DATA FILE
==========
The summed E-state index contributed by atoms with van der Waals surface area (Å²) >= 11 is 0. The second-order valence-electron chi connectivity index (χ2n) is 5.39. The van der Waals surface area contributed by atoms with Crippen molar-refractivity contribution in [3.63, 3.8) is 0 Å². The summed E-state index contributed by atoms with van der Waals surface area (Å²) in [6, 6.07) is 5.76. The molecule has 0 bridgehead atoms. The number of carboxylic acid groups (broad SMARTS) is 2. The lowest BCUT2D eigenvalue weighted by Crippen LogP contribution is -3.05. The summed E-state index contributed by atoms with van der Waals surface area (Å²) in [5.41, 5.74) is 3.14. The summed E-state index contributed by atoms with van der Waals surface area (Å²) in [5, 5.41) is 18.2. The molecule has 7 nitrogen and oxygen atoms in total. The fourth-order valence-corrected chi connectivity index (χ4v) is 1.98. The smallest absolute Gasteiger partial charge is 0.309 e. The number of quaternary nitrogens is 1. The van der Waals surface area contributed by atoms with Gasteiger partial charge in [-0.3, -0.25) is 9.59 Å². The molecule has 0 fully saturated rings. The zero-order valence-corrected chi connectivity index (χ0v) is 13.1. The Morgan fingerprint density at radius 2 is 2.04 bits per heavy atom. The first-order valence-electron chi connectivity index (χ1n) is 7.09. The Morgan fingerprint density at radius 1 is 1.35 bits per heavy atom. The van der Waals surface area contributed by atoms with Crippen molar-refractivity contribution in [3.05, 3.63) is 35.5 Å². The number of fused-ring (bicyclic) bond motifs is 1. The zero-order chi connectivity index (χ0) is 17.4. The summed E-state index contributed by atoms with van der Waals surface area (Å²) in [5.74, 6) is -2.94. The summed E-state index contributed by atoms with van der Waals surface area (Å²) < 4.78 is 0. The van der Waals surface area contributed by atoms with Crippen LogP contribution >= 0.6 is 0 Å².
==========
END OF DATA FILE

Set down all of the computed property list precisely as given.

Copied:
The summed E-state index contributed by atoms with van der Waals surface area (Å²) >= 11 is 0. The second-order valence-electron chi connectivity index (χ2n) is 5.39. The van der Waals surface area contributed by atoms with Crippen molar-refractivity contribution in [3.63, 3.8) is 0 Å². The summed E-state index contributed by atoms with van der Waals surface area (Å²) in [6, 6.07) is 5.76. The molecule has 0 bridgehead atoms. The number of carboxylic acid groups (broad SMARTS) is 2. The lowest BCUT2D eigenvalue weighted by Crippen LogP contribution is -3.05. The summed E-state index contributed by atoms with van der Waals surface area (Å²) in [5.41, 5.74) is 3.14. The summed E-state index contributed by atoms with van der Waals surface area (Å²) in [5, 5.41) is 18.2. The molecule has 7 nitrogen and oxygen atoms in total. The fourth-order valence-corrected chi connectivity index (χ4v) is 1.98. The smallest absolute Gasteiger partial charge is 0.309 e. The number of quaternary nitrogens is 1. The van der Waals surface area contributed by atoms with Gasteiger partial charge in [-0.3, -0.25) is 9.59 Å². The molecule has 0 fully saturated rings. The zero-order valence-corrected chi connectivity index (χ0v) is 13.1. The Morgan fingerprint density at radius 2 is 2.04 bits per heavy atom. The first-order valence-electron chi connectivity index (χ1n) is 7.09. The Morgan fingerprint density at radius 1 is 1.35 bits per heavy atom. The van der Waals surface area contributed by atoms with Crippen molar-refractivity contribution in [3.05, 3.63) is 35.5 Å². The number of fused-ring (bicyclic) bond motifs is 1. The zero-order chi connectivity index (χ0) is 17.4. The summed E-state index contributed by atoms with van der Waals surface area (Å²) in [5.74, 6) is -2.94. The summed E-state index contributed by atoms with van der Waals surface area (Å²) < 4.78 is 0. The van der Waals surface area contributed by atoms with Crippen LogP contribution >= 0.6 is 0 Å².